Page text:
The past few years have seen a remarkable growth in the number of class actions directed at food labels. Noteworthy about these cases is not merely how many have been filed but their nature as well. There's nothing novel about alleging that a product label (including a food label) is false or misleading. But many of the current cases focus not on the label's impact on consumers but on whether the label complies with the full regime of regulations that govern food labels. Indeed, many complaints assert that labels can be actionable because of an alleged regulatory violation, even in the absence of consumer deception. Dozens of pending complaints delve into rules familiar to food and drug regulatory lawyers but foreign to the vast majority of litigators.
This in turn leads to a host of questions that remain undeveloped in the case law (especially at the appellate levels). When does the misbranding of a product—a regulatory violation—create an actionable claim for consumers? When does compliance with regulations preempt a state-law cause of action? What is the impact of informal or nonbinding pronouncements of FDA officials? And what is the effect of the continued evolution of the regulatory law?
Many of these issues come to the fore in the multitude of cases alleging the term "evaporated cane juice" ("ECJ")—used on a number of food products—is an unlawful description of added sugar. Nearly all of them are pending before the Ninth Circuit in a case described below. The controversy over ECJ is being hashed out by the courts and by the Food and Drug Administration ("FDA" or "Agency"), but in both jurisdictions, the question is whether ECJ is misleading: Does the name accurately convey to consumers what the ingredient actually is?
Evaporated Cane Juice
Few, if any, ingredient names are currently more controversial than "evaporated cane juice." In recent years, sugar and other sweeteners have been vilified as empty calories, bad nutrition, and a significant contributor to the obesity rate. One scientist has gone so far as to call sugar a poison. In response, a new market for sweeteners has emerged, with consumers and companies alike trying to find the sweet spot between health-conscious eating and food that still satisfies consumers' tastes. Enter myriad alternative sweeteners: agave, honey, blackstrap molasses, stevia, raw sugar, and the controversial ECJ.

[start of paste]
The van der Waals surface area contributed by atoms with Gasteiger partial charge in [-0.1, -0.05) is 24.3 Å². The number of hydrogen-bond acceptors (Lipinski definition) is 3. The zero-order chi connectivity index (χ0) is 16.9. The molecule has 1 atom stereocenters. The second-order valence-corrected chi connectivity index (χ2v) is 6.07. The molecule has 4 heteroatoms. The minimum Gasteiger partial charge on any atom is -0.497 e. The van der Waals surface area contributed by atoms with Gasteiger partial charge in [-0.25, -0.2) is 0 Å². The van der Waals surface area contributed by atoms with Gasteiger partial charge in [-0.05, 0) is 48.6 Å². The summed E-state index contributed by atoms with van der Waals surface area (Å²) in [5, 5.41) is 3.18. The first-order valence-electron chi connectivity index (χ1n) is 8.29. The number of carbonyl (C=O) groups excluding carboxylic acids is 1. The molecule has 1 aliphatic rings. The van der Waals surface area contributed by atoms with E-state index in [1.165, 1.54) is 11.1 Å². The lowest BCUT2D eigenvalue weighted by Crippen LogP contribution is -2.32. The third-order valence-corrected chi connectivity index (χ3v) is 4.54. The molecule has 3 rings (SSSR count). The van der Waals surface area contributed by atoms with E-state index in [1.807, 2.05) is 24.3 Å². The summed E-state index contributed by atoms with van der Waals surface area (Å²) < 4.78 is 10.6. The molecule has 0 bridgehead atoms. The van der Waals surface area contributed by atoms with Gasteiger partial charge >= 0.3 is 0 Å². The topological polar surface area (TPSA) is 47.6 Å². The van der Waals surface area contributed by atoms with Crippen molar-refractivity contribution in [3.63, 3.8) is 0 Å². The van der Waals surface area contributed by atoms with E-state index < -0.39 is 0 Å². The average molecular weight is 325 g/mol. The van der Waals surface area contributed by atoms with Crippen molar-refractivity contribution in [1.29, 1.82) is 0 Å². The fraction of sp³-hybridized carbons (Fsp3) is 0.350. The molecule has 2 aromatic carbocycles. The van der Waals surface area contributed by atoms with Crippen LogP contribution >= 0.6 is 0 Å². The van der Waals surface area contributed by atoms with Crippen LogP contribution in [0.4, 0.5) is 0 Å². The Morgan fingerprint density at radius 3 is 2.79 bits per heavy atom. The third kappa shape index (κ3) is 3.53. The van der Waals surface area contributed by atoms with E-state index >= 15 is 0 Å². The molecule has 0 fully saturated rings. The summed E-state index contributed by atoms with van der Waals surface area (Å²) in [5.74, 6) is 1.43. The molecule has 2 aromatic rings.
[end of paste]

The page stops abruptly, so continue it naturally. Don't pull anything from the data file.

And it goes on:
ECJ, like plain sugar, is made from sugar cane. The primary difference between plain sugar, or white sugar, and ECJ is that white sugar undergoes a second crystallization process, during which it is stripped of molasses. A leading manufacturer of ECJ contends that its reduced processing leaves ECJ with a darker hue, a different flavor, and additional nutrients that are not present in refined white sugar. However, others in the sugar and sweetener industries, including the patent holder for sugar cane juice concentrate, disagree that ECJ is materially different from sugar, pointing out that the nutrient profiles are nearly identical. The term has been used in ingredient statements since at least 1998.
FDA Regulatory and Enforcement History of ECJ
FDA laws and regulations require products to bear labels that are truthful and not misleading, which includes the requirement that each ingredient be declared by its common or usual name. FDA regulations require that "the common or usual name of a food, which may be a coined term, shall accurately identify or describe … the basic nature of the food or its characterizing properties or ingredients. The name shall be uniform among all identical or similar products and may not be confusingly similar to the name of any other food that is not reasonably encompassed within the same name." The common or usual name of a food or ingredient can be established by common usage or by regulation. In the case of sugar, FDA regulations establish that sugar is the common or usual name for sucrose, and they define "sucrose" as "obtained by the crystallization from sugar cane or sugar beet juice that has been extracted by pressing or diffusion, then clarified and evaporated." The term "ECJ" is further complicated by FDA's heavy regulation of the term "juice," which is also defined by regulation.